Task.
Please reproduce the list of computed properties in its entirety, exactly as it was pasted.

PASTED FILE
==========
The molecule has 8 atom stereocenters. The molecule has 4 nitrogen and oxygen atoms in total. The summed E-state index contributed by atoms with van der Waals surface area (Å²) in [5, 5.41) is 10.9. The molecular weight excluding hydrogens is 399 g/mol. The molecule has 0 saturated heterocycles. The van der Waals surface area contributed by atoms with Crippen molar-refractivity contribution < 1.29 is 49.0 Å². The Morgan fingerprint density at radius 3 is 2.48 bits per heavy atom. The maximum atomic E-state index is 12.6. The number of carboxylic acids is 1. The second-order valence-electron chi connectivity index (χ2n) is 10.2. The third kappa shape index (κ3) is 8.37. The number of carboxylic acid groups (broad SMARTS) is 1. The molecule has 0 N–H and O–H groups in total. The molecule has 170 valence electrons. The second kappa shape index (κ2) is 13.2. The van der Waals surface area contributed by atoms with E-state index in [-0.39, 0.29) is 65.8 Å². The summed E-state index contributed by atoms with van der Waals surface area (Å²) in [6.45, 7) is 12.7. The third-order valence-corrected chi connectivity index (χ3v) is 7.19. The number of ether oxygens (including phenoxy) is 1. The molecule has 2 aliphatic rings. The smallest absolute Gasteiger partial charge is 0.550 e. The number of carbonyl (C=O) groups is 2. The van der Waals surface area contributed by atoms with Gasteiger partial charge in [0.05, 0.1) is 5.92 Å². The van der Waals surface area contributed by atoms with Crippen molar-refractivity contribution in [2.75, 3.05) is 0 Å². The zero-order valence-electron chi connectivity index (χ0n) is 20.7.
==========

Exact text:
The molecule has 8 atom stereocenters. The molecule has 4 nitrogen and oxygen atoms in total. The summed E-state index contributed by atoms with van der Waals surface area (Å²) in [5, 5.41) is 10.9. The molecular weight excluding hydrogens is 399 g/mol. The molecule has 0 saturated heterocycles. The van der Waals surface area contributed by atoms with Crippen molar-refractivity contribution < 1.29 is 49.0 Å². The Morgan fingerprint density at radius 3 is 2.48 bits per heavy atom. The maximum atomic E-state index is 12.6. The number of carboxylic acids is 1. The second-order valence-electron chi connectivity index (χ2n) is 10.2. The third kappa shape index (κ3) is 8.37. The number of carboxylic acid groups (broad SMARTS) is 1. The molecule has 0 N–H and O–H groups in total. The molecule has 170 valence electrons. The second kappa shape index (κ2) is 13.2. The van der Waals surface area contributed by atoms with E-state index in [-0.39, 0.29) is 65.8 Å². The summed E-state index contributed by atoms with van der Waals surface area (Å²) in [6.45, 7) is 12.7. The third-order valence-corrected chi connectivity index (χ3v) is 7.19. The number of ether oxygens (including phenoxy) is 1. The molecule has 2 aliphatic rings. The smallest absolute Gasteiger partial charge is 0.550 e. The number of carbonyl (C=O) groups is 2. The van der Waals surface area contributed by atoms with Gasteiger partial charge in [0.05, 0.1) is 5.92 Å². The van der Waals surface area contributed by atoms with Crippen molar-refractivity contribution in [2.75, 3.05) is 0 Å². The zero-order valence-electron chi connectivity index (χ0n) is 20.7.